Hey, my name is Shelly Katalgo. My love for sedation dentistry started in high school. My best friend had a severe fear of going to the dentist and I wanted to help her feel better about it. Although I always enjoyed my dental visits, I felt bad that she struggled so much with going to hers. My parents taught me about sedation dentistry and I instantly dreamed of becoming a dental professional. I wanted to help kids like my friend stay fear free throughout their appointments by using gentle techniques and professional medications. Although I opted to follow a different career path, my passion for dentistry remained throughout the years. I will update my site with developments in this industry as soon as they are reported. I will also discuss the benefits of sedation dentistry in detail. Thanks for visiting. I hope you come back soon.
An important part of preventative dental health is periodontal probing. During this procedure, your dentist or hygienist measures the depth of gum pockets between the attached gingiva and the enamel. People with a depth of 3mm or less are less likely to be at risk for gingivitis or periodontitis. If your dentist catches a higher number when probing around the gum line, then the problem needs to be fixed; for instance, you might need scaling and root planing to fix the issue. Some patients may wonder how periodontal probing comes into play when they have one or more dental implants. Read on to learn more.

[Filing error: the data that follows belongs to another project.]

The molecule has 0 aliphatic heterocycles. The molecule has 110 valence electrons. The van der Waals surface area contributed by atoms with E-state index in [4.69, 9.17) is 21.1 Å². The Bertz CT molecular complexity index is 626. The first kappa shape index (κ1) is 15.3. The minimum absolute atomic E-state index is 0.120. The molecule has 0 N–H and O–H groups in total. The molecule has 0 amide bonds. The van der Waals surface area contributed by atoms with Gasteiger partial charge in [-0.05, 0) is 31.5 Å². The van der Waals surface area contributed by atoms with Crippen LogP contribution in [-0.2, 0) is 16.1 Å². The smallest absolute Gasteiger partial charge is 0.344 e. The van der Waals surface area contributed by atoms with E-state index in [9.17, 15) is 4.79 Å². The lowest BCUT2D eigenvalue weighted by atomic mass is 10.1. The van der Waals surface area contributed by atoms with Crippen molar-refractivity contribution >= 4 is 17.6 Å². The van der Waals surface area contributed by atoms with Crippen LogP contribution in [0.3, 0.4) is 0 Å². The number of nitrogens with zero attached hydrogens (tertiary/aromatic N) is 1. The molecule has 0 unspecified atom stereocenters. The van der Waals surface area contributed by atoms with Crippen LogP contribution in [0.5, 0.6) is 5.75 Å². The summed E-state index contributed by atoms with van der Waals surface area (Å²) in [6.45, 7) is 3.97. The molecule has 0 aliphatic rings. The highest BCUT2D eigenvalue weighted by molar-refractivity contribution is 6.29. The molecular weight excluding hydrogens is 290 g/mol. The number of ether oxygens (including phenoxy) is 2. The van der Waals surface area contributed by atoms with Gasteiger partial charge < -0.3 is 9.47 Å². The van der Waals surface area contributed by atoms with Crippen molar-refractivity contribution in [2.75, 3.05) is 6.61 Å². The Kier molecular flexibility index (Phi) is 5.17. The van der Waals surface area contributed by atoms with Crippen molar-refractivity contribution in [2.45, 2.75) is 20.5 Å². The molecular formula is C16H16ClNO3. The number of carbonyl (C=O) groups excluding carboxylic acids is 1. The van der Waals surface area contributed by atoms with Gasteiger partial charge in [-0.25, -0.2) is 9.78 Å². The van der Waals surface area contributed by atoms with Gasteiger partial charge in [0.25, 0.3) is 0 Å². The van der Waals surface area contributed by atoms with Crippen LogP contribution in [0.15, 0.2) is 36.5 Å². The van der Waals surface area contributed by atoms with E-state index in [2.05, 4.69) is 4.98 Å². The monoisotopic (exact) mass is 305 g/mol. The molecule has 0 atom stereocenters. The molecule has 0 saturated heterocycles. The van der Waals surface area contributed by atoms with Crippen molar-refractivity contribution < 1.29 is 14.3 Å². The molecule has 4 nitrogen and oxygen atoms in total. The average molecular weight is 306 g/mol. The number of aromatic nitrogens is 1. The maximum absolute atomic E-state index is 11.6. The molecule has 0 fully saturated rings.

Does the Gum Tissue Need To Be Probed Around an Implant?
The gum tissue that surrounds an implant is different than gum tissue around natural teeth. With natural teeth, the gum tissue should firmly attach around the neck of the tooth, but with implants, there is no longer a firm attachment. Some dentists have wondered if periodontal probing would be detrimental to the restoration of the surrounding gum tissue and the implant structure. Furthermore, some implants have differently shaped abutments, so some people worry that the micromovements of probing may allow bacteria to collect in these gaps between the gum tissue and implant body.
To counteract these concerns, your dentist can use a plastic probe to avoid scraping and damaging the implant, or the dentist might use a flexible probe specifically for implants that can adapt to the contour of the restoration without irritating the surrounding tissue. One study found that while scaling instruments could cause roughness on implant abutments, probes shouldn't affect the implant surface. Ultimately, probing is generally safe as long as it's not being done during the healing and integration stage of implant placement.
What if You Have a High Number After Probing?
Some patients may be alarmed that they have a higher gum pocket measurement around their implant, but greater probing depths are typical. Remember, your gum tissue doesn't attach to an implant the same way as it would to natural teeth. Your dentist will take a baseline measurement to establish what's normal for your restoration so that you can compare that number with periodontal probing for future appointments.
Are There Other Ways To Monitor Gum Disease Besides Probing?
While periodontal probing is a very helpful in preventative care, your dentist can use other screening measures if probing isn't ideal for your case. For instance, your dentist can access the mobility of an implant and keep an eye on suppuration, or the formation of inflammation and pus around the implant, as well as gum recession. Your dentist may also use X-rays to look for bone loss in the jaw bone and surrounding structures, which could indicate the beginnings of gum disease.
If you have more questions about your gum health as it relates to your dental implant, reach out to a dentist today.